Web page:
Avalara MyLodgeTax > Blog > Lodging Taxes > Hawaii governor vetoes Airbnb tax collection deal; Senate offers new bill

Hawaii governor vetoes Airbnb tax collection deal; Senate offers new bill

  • Feb 25, 2018 | Jennifer Sokolowsky

Hawaii Governor David Ige has rejected the latest proposed deal with the state to allow vacation rental platform Airbnb to collect lodging taxes on behalf of its hosts — but the state Senate has already come up with a new measure to address the issue.

Along with allowing short-term rental platforms, including Airbnb, to collect taxes for hosts, the new bill would require platforms to turn over rental operator information and property details so that counties could verify the legal status of short-term rental operators. Airbnb has said it has concerns about passing on digital information about hosts due to federal laws.

The bill also requires platforms to take down ads for illegal short-term rentals within seven days, gives counties more leeway to crack down on short-term rentals  (particularly in residential neighborhoods), and creates a one-time amnesty program for certain rental operators who have not been paying lodging taxes.

The tax collection issue has been debated in the Legislature for the past three years. Ige vetoed one such bill in 2016, and Airbnb and the state Department of Taxation have been negotiating the new memorandum of agreement since last year. Ige said he vetoed the latest agreement because of provisions similar to those in the 2016 bill.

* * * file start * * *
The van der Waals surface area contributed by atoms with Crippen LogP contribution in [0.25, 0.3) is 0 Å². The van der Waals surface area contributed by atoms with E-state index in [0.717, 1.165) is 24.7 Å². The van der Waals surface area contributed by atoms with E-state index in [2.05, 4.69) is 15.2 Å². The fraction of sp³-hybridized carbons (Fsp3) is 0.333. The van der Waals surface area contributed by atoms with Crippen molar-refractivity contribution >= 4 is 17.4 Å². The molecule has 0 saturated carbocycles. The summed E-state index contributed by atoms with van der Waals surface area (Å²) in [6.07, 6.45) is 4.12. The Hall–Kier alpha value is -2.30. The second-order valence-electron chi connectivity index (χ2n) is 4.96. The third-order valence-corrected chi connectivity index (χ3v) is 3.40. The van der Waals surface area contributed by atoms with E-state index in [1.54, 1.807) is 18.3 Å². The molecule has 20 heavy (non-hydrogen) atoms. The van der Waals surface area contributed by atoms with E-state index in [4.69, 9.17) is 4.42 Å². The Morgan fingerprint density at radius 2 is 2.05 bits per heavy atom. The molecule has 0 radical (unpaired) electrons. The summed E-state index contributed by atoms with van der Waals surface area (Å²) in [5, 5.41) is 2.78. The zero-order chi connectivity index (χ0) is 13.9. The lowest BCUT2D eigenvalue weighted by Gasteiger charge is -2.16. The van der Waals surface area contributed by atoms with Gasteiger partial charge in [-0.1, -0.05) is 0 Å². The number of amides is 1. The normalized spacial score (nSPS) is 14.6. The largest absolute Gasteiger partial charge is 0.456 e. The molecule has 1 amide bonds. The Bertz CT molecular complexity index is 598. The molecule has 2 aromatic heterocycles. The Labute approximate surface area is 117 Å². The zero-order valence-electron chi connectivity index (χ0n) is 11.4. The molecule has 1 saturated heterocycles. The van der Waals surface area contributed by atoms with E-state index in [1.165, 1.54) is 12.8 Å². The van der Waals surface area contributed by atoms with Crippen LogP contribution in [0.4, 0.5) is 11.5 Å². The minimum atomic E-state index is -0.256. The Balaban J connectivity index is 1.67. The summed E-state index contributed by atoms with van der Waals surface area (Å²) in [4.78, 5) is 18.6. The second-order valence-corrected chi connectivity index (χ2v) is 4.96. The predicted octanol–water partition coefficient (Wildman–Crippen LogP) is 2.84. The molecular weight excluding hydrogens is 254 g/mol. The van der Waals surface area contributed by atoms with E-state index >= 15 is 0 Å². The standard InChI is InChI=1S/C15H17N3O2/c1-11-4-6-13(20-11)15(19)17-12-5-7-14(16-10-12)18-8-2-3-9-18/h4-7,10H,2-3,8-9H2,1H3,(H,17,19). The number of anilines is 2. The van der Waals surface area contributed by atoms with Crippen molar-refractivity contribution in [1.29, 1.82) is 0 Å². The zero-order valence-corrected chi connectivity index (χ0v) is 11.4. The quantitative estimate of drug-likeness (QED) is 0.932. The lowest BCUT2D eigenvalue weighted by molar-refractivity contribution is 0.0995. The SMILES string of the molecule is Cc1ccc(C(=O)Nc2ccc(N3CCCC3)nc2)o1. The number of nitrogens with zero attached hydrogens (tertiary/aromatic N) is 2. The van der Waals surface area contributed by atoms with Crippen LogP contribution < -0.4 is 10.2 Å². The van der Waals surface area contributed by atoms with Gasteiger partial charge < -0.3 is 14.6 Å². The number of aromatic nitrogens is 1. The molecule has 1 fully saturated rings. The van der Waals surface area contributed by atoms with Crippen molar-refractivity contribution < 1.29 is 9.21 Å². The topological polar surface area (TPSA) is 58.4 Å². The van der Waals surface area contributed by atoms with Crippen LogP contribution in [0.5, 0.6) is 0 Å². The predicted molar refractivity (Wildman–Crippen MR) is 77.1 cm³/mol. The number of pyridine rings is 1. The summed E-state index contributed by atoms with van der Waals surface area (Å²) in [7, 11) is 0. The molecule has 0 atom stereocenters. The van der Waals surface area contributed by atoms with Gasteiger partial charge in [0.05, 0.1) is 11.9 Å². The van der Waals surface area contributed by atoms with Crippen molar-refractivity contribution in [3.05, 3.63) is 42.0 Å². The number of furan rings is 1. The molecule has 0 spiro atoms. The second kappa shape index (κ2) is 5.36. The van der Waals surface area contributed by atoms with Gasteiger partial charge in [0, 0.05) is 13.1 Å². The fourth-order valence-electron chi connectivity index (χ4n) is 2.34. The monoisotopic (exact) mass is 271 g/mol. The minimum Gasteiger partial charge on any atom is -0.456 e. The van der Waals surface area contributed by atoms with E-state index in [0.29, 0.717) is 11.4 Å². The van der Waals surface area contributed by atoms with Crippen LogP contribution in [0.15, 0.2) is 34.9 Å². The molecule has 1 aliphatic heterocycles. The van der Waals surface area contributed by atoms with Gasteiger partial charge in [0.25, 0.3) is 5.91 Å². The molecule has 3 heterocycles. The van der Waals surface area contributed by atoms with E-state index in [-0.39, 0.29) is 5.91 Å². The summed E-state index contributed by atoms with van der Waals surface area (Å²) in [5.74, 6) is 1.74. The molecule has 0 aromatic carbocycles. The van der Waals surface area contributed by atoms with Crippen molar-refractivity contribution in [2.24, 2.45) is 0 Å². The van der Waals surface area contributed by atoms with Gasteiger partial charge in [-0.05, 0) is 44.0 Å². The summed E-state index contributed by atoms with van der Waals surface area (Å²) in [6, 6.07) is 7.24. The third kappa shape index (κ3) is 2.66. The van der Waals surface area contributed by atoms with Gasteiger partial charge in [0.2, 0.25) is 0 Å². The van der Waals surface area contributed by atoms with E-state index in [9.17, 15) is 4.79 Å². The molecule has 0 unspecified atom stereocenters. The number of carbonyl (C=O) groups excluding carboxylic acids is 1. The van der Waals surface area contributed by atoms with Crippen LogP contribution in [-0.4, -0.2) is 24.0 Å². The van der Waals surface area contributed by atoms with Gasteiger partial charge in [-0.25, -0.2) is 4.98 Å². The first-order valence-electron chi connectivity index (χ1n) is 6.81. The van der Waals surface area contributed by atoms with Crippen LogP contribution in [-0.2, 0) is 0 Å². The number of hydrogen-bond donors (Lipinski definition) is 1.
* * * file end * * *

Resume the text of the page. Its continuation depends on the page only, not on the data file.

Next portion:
In Hawaii, short-term rental income is subject to a 10.25 percent transient accommodations tax (TAT), as well as a 4 percent general excise tax (GET). Rental hosts can pass these taxes on to their guests, but must collect the taxes and remit them to the proper tax authorities. Many Hawaii short-term rental operators use MyLodgeTax, a managed tax filing service, to simplify and manage lodging-tax compliance.

If the new Senate bill passes, it would allow short-term rental platforms to automatically collect and file state taxes for their hosts. However, short-term rental operators could still need to collect and remit local taxes not covered by the state law and any lodging taxes not collected by the platform they use for bookings.

In fiscal year 2017, Hawaii collected $508.4 million in lodging taxes, an increase of 13.8 percent. This year, lodging tax collections are expected to increase 7.3 percent to $545.9 million, helped by a 1 percent TAT rate increase that went into effect January 1.

Lodging tax rates, rules, and regulations change frequently. Although we hope you'll find this information helpful, this blog is for informational purposes only and does not provide legal or tax advice.
Avalara Author
Jennifer Sokolowsky
Avalara Author Jennifer Sokolowsky
Jennifer Sokolowsky writes about tax, legal, and tech topics. She has an extensive international background in journalism and marketing, including work with The Seattle Times, The Prague Post, Avvo, and Marriott.